HONOLULU (HawaiiNewsNow) - Gov. David Ige says he'd give state lawmakers a "B" for their efforts this legislative session.
In a news conference Wednesday, a day before the session comes to a close, the former state Senate Ways and Means chairman described what he considered this year's legislative successes and missed opportunities.
A big win: Pledging $100 million to cool Hawaii's public school classrooms, an initiative he called "his highest priority."
This year, lawmakers also committed $12 million to combat homelessness. That was more than Ige had asked for.
"We are focused on a systemic, evidence-based approach to solving the challenges of homelessness. As I've said many times, there are no quick fixes," he said.
"We do have a plan. We are data-focused. We will be applying across the three levers of change that are so fundamentally important -- permanent affordable housing, health and human services that support the homeless and public safety, which ensures that we have the means to keep public spaces public."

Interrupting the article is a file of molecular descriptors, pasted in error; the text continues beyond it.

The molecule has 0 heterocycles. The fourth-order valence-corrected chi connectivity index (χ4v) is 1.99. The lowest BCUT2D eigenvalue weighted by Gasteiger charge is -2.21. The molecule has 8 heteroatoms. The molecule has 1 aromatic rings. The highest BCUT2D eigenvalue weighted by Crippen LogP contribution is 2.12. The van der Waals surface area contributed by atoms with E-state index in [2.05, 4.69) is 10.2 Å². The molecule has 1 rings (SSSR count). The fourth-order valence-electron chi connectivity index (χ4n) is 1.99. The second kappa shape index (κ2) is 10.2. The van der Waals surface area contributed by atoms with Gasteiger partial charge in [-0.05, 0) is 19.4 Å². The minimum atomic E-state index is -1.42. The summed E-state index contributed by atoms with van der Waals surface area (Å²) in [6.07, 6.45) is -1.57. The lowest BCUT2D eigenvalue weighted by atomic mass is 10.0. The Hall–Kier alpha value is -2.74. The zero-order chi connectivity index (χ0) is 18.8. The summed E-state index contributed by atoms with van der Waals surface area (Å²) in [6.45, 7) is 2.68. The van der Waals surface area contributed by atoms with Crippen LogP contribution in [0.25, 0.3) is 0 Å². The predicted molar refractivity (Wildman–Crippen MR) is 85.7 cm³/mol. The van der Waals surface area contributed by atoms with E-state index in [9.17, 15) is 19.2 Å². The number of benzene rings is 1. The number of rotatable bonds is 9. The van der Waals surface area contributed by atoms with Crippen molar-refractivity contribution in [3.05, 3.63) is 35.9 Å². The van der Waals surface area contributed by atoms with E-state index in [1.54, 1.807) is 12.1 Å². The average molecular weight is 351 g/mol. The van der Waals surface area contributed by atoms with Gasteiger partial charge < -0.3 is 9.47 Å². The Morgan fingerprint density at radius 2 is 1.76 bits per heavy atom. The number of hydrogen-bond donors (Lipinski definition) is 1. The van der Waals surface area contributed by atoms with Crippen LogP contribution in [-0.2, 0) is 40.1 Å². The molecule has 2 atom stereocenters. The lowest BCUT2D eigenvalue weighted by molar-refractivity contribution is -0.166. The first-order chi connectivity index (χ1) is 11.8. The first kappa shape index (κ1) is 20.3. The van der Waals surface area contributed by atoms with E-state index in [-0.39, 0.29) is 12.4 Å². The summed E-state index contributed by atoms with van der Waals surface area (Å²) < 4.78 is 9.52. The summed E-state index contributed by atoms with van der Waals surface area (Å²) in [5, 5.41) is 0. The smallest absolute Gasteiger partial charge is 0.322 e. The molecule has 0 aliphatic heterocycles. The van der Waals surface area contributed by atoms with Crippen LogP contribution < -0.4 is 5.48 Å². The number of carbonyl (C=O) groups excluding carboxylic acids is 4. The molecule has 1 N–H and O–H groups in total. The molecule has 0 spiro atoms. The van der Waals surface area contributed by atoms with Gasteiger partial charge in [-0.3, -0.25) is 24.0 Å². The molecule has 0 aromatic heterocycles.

Meanwhile, the governor said he was disappointed that efforts to strengthen the state's ability to keep public spaces open to everyone failed. A bill supported by the administration would have criminalized trespassing on state land. The measure was criticized for criminalizing homelessness and targeting protesters, like those who have tried to keep TMT construction crews off Mauna Kea.
Ige argued, however, "that bill was to ensure that we can enforce the laws on all state lands, and obviously Mauna Kea is state lands -- so yes, it would allow us to enforce at Mauna Kea. It would allow us to enforce under the freeways. It would allow us to enforce on the medians."
Ige says he plans to take up the issue again next year -- and that he'll also be back to ask for the fuel tax increase.
Ultimately though, he felt lawmakers prioritized some of the biggest challenges the state is facing. "We do know that we owe it to the people of Hawaii to produce a better, more efficient and effective government," said Ige.
Ige says he still has to carefully review and vet all bills that land on his desk -- and wouldn't indicate which measures could be facing a veto.